Country Radio Stations Are Pulling The Song "Girl Crush" Because Listeners Say It "Promotes A Gay Agenda"

The song "Girl Crush" by Little Big Town is actually about a woman jealous of her ex-boyfriend's new girlfriend.

The new single "Girl Crush" from Grammy-winning country group Little Big Town has been pulled from many country radio stations for angering listeners who claim the song "promotes a gay agenda."

View this video on YouTube

Their misdirected vitriol stems from the lyrics:

I want to taste her lips
Yeah, 'cause they taste like you
I want to drown myself
In a bottle of her perfume
I want her long blonde hair
I want her magic touch
Yeah, 'cause maybe then
You'd want me just as much
I got a girl crush

But "Girl Crush" isn't about a lesbian relationship — in fact, it's reportedly about a woman being jealous of her ex-boyfriend's new girlfriend.

"It's about a girl saying, you know, 'Why do you love her and not me?'" lead singer Karen Fairchild said during a commercial spot.

A co-host of a country music station in Idaho told the Washington Post that after playing the song she was flooded with angry calls from listeners saying they didn't want the song played in front of their kids.

"You are just promoting the gay agenda on your station," a Texas radio program director said she heard one caller say. "I am changing the channel and never listening to you ever again!"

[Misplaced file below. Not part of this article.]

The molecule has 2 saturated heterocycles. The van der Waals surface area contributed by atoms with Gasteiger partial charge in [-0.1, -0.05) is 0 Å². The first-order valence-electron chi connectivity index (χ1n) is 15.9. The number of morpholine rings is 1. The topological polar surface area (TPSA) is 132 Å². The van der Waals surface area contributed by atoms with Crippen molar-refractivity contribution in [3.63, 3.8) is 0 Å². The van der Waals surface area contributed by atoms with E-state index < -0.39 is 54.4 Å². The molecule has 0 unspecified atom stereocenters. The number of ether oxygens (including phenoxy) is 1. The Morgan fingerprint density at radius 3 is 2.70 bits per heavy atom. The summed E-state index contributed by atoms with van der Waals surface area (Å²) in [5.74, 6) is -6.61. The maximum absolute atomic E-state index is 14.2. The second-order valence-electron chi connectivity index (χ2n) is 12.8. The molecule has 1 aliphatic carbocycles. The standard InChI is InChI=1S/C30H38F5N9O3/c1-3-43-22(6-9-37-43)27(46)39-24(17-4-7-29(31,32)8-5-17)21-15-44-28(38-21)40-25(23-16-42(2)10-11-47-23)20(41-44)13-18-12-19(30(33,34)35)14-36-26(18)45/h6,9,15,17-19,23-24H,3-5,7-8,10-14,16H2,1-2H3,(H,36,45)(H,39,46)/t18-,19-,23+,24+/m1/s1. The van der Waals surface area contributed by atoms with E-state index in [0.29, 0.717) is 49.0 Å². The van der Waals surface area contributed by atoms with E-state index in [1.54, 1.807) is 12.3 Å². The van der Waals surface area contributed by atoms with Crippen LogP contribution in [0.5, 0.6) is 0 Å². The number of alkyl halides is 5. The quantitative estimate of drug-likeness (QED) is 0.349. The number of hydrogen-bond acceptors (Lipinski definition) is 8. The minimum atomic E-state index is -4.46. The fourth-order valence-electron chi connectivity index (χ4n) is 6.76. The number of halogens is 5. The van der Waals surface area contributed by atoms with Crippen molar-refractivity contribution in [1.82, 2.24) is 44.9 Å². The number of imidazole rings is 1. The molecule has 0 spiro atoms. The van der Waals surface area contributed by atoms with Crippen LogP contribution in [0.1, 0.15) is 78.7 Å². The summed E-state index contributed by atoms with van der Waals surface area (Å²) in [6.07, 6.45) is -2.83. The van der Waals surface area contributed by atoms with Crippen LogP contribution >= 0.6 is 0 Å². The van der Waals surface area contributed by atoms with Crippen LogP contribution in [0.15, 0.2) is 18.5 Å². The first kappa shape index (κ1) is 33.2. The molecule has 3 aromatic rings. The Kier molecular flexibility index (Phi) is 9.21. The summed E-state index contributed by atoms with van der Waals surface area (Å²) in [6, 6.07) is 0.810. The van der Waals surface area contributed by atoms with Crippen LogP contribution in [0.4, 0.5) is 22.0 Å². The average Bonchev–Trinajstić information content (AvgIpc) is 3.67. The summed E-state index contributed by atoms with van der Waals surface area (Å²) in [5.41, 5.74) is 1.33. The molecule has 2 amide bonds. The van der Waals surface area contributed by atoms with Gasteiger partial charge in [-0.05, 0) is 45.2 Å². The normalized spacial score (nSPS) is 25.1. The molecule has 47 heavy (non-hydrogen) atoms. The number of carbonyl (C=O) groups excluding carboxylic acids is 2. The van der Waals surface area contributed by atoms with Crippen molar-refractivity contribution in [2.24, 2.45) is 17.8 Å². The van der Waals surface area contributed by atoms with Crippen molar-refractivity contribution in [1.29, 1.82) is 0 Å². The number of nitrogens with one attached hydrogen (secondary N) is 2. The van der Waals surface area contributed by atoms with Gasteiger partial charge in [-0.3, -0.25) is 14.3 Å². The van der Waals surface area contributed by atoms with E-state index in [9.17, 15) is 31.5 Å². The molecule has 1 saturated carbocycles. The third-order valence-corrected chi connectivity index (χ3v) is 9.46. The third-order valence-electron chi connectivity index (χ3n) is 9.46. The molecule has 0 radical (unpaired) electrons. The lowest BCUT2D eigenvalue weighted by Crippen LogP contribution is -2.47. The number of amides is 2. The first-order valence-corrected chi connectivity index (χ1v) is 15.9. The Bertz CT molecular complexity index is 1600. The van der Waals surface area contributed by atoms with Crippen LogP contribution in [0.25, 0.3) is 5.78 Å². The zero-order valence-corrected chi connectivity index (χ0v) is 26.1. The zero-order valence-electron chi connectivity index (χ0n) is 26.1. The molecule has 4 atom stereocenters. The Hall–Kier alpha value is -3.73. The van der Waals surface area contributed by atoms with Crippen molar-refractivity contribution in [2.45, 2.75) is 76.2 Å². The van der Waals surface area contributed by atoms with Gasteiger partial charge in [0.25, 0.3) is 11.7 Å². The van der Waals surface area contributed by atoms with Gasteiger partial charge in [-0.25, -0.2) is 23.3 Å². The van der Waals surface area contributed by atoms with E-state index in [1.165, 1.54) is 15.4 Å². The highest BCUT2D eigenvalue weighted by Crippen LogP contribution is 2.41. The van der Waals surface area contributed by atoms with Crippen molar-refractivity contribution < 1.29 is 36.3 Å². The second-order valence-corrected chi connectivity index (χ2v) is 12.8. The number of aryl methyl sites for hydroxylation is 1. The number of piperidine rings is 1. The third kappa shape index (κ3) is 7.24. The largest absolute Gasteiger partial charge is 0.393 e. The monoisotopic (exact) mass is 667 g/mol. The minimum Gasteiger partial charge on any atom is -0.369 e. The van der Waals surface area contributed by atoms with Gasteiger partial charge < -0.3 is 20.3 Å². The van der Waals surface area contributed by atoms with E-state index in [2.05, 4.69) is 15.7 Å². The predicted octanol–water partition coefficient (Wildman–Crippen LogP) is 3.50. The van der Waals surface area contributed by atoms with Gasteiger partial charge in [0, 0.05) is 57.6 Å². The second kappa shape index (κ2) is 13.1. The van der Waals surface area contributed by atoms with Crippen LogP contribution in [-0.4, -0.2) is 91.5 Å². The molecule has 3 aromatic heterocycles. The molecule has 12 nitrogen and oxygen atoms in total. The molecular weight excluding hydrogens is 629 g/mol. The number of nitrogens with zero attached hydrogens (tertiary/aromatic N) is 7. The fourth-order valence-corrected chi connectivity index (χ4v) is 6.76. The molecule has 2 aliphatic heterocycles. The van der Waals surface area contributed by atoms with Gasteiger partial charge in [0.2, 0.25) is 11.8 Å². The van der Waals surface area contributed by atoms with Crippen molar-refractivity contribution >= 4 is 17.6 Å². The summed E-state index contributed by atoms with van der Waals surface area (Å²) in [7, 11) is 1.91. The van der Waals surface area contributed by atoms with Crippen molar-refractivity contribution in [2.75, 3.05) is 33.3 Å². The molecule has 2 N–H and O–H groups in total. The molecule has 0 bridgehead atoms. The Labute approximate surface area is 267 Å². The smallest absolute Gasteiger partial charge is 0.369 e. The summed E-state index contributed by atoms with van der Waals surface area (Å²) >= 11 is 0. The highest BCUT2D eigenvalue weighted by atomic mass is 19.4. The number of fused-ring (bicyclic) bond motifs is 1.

When Fairchild was asked by the Post whether she found it frustrating some radio stations thought the song was a "lesbian song," she replied, "Just the fact that we’re still discussing that ... there’s so many problems with that."

"It shouldn't even matter if it's a lesbian song, is the first thing," the interviewer, radio personality Bobby Bones, added.

“That’s just shocking to me, the close-mindedness of that,” Fairchild added. “But what if it were? It’s just a greater issue of listening to a song for what it is.”

Fairchild said she never considered cutting the lyric in question from the song, which is currently No. 4 on iTunes and selling about 25,000 copies a week, but has remained around No. 33 in radio play.

"It's a genius lyric, such a beautifully written song about jealousy," Fairchild told the Post. "It was like, 'Why would we not cut this?'"

Skip to footer